Nepali migrants face difficulties making informed
choices regarding their most suitable destination
country despite the government’s efforts to produce substantive information detailing the
specific labour needs abroad. A range of print and multimedia resources exist to assist migrants
preparing for departure, all with differing levels of uptake and reach. A wealth of information about safe recruitment is available on two
government websites, including relevant legislation,
databases of blacklisted agencies, and orientation
essentials for arrival in the destination country.
These resources, though, are mostly used only by experienced or educated migrants. Aspiring
migrants, particularly women and those from
remote areas who do not speak Nepali, cannot
write or read or have little or no experience of
the internet, still rely primarily on agents and
other migrants – often leaving them vulnerable
to misinformation and fraud. All Nepali migrants
travelling through regular channels must attend
a two-day pre-departure course; those migrating
irregularly, including many women, are excluded.
First-time departees generally find the course
useful; returnees are often critical about the lack
of more country-specific information. Not all the
private institutions that offer the trainings stick
to the set curriculum, and there is little focus on
fraud by recruitment agencies. Many training
providers also certify individuals who have not
attended classes, on payment of the course fee,
and many have a business arrangement with
recruitment agencies which can be a conflict of
interest, and in some cases, another rent-seeking
opportunity. Migrant resource centres have been set up in passport application offices in 39
districts across Nepal under a joint initiative with
the Swiss government. These centres, along with
their outreach volunteer, print and broadcast programmes, are having some success in raising
migrants’ awareness of their rights and potential
abuses along their migration journey, although they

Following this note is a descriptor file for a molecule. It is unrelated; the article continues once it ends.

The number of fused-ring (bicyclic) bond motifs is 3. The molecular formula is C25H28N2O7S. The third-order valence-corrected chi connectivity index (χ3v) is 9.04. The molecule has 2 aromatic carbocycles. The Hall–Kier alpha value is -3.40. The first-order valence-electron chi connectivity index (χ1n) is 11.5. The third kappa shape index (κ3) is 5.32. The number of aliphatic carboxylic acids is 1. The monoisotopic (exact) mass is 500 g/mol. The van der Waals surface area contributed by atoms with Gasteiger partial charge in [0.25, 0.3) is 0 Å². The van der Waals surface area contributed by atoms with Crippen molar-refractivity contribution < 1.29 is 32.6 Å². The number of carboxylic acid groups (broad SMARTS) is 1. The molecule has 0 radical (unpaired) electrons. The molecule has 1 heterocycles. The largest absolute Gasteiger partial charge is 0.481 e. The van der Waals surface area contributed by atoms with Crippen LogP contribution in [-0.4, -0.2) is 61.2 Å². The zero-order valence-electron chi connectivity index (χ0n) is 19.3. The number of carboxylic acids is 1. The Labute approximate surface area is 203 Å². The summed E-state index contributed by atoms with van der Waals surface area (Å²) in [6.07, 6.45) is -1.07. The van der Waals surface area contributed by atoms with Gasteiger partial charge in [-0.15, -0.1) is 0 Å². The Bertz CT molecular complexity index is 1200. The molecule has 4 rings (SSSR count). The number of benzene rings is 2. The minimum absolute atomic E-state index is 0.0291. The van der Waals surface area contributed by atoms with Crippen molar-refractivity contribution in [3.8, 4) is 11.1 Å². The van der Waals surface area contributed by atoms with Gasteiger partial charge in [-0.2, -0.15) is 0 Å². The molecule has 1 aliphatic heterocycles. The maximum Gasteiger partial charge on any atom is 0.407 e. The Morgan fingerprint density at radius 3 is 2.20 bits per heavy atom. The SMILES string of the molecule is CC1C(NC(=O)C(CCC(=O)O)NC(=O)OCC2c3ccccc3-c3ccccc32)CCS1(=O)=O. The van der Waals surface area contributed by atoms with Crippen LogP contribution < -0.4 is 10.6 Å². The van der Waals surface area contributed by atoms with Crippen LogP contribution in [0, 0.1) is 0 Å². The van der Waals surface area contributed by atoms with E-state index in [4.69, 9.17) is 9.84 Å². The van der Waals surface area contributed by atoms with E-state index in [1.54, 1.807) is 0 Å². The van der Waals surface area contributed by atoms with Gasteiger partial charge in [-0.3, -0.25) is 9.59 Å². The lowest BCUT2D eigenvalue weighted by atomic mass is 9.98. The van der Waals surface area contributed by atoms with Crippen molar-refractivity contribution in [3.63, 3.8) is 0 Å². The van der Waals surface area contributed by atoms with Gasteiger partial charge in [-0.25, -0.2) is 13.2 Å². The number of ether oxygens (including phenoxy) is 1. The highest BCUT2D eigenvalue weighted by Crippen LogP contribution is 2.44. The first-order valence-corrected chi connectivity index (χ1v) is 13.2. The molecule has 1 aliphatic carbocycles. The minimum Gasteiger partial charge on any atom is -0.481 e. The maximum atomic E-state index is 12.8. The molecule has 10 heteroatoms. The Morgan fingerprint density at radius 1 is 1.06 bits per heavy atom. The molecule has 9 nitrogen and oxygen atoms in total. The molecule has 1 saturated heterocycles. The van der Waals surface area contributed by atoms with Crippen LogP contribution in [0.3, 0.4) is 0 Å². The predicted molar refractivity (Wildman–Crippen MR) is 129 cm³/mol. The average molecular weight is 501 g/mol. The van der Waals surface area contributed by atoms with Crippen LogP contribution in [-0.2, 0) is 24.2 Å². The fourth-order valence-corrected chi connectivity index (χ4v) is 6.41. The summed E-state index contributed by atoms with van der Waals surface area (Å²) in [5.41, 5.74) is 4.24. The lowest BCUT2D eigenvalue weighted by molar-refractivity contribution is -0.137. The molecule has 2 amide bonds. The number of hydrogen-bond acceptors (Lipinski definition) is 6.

do not address push factors or the powerlessness
many face when making their decision to migrate.
The Nepali authorities also work closely with the
ILO to deliver trainings, campaigns and targeted
publications. However, access to information
alone does not prevent contract substitution or
the payment of illegal recruitment fees and other
associated costs with many migrant workers
acknowledging that they felt compelled to pay
despite being aware of the “Free Visa, Free Ticket
There is little current evidence of a concerted,
joined-up effort by the Kuwaiti government to assist
and inform migrants as to their rights, protections
and opportunities. Initiatives tend to be driven by the ILO, or by private charitable organisations
such as the Social Work Society. Information made available on government websites requires
knowledge of Arabic to find, and is very basic –
although brochures on workers’ rights are at least
presented in a range of languages, and do provide
contact details where it is stated that migrants can
file complaints in confidence. The texts of relevant
labour laws are provided on these websites, but not in translation. Although Kuwait has sought the
assistance of the ILO and to carry out, there is not
much available evidence of the Kuwaiti authorities’
active cooperation or leading role in the delivery of ILO’s awareness raising activities and trainings to civil society or migrant workers. Likewise, there
do not appear to be any long-term government
programmes encouraging outreach to workers by
employers, workers’ organisations, recruiters or
civil society groups.
Recommendations to the Government of Nepal:
- Upgrade pre-departure training to include country-specific information, information regarding fraud risks, and grievance mechanisms.
- Provide specialized pre-departure training for domestic workers and institute regular phone check-in procedures for domestic workers with Nepali consulates in Gulf states
- Complement pre-departure seminars with post-arrival orientation seminars and hold country specific information dissemination sessions upon workers’ arrival and semi-regularly thereafter.
- Exclude private employment agencies from any role in the provision of pre-departure and post-arrival orientation seminars.
Recommendations to the Government of Kuwait:
- Make online information, including key portals on Ministry of Interior’s and PAM’s websites available in workers’ languages.
- Conduct public information campaigns combatting xenophobic rhetoric against migrant workers.